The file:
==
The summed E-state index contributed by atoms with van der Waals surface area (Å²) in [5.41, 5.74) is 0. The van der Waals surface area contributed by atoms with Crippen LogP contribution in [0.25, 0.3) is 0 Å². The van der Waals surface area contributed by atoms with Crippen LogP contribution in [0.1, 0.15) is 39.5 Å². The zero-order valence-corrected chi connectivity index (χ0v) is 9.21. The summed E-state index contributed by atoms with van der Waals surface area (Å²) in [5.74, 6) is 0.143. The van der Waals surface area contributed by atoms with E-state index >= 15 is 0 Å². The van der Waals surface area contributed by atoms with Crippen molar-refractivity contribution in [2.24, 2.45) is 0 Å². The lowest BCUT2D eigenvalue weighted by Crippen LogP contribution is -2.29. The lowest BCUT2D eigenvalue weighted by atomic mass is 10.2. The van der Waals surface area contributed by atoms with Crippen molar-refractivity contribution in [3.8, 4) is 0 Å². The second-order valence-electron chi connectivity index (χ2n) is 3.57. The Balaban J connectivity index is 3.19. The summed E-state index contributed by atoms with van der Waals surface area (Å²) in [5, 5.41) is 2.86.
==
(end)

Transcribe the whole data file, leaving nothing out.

The summed E-state index contributed by atoms with van der Waals surface area (Å²) in [5.41, 5.74) is 0. The van der Waals surface area contributed by atoms with Crippen LogP contribution in [0.25, 0.3) is 0 Å². The van der Waals surface area contributed by atoms with Crippen LogP contribution in [0.1, 0.15) is 39.5 Å². The zero-order valence-corrected chi connectivity index (χ0v) is 9.21. The summed E-state index contributed by atoms with van der Waals surface area (Å²) in [5.74, 6) is 0.143. The van der Waals surface area contributed by atoms with E-state index >= 15 is 0 Å². The van der Waals surface area contributed by atoms with Crippen molar-refractivity contribution in [2.24, 2.45) is 0 Å². The lowest BCUT2D eigenvalue weighted by Crippen LogP contribution is -2.29. The lowest BCUT2D eigenvalue weighted by atomic mass is 10.2. The van der Waals surface area contributed by atoms with Crippen molar-refractivity contribution in [3.8, 4) is 0 Å². The second-order valence-electron chi connectivity index (χ2n) is 3.57. The Balaban J connectivity index is 3.19. The summed E-state index contributed by atoms with van der Waals surface area (Å²) in [5, 5.41) is 2.86.